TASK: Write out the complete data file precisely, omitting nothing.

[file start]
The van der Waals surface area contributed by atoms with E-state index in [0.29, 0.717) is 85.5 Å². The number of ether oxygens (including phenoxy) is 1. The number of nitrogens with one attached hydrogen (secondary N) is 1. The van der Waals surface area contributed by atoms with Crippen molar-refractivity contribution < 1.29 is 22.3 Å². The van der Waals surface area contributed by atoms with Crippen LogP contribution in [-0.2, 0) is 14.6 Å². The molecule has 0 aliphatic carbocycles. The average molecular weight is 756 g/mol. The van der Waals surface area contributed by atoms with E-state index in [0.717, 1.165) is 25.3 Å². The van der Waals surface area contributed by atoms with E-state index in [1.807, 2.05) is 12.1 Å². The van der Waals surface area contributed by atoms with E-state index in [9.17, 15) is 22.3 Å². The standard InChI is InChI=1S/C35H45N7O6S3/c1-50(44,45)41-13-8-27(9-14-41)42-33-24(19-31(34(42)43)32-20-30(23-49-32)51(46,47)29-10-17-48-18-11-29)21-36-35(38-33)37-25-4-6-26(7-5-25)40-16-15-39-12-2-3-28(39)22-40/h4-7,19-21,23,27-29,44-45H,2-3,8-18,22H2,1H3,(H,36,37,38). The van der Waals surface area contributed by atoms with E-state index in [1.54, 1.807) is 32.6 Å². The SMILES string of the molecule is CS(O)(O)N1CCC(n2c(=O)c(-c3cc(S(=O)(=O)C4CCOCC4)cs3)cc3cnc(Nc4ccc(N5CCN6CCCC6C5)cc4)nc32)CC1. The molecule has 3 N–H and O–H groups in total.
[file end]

The van der Waals surface area contributed by atoms with E-state index in [0.29, 0.717) is 85.5 Å². The number of ether oxygens (including phenoxy) is 1. The number of nitrogens with one attached hydrogen (secondary N) is 1. The van der Waals surface area contributed by atoms with Crippen molar-refractivity contribution < 1.29 is 22.3 Å². The van der Waals surface area contributed by atoms with Crippen LogP contribution in [-0.2, 0) is 14.6 Å². The molecule has 0 aliphatic carbocycles. The average molecular weight is 756 g/mol. The van der Waals surface area contributed by atoms with E-state index in [0.717, 1.165) is 25.3 Å². The van der Waals surface area contributed by atoms with E-state index in [1.807, 2.05) is 12.1 Å². The van der Waals surface area contributed by atoms with E-state index in [9.17, 15) is 22.3 Å². The standard InChI is InChI=1S/C35H45N7O6S3/c1-50(44,45)41-13-8-27(9-14-41)42-33-24(19-31(34(42)43)32-20-30(23-49-32)51(46,47)29-10-17-48-18-11-29)21-36-35(38-33)37-25-4-6-26(7-5-25)40-16-15-39-12-2-3-28(39)22-40/h4-7,19-21,23,27-29,44-45H,2-3,8-18,22H2,1H3,(H,36,37,38). The van der Waals surface area contributed by atoms with E-state index in [1.54, 1.807) is 32.6 Å². The SMILES string of the molecule is CS(O)(O)N1CCC(n2c(=O)c(-c3cc(S(=O)(=O)C4CCOCC4)cs3)cc3cnc(Nc4ccc(N5CCN6CCCC6C5)cc4)nc32)CC1. The molecule has 3 N–H and O–H groups in total.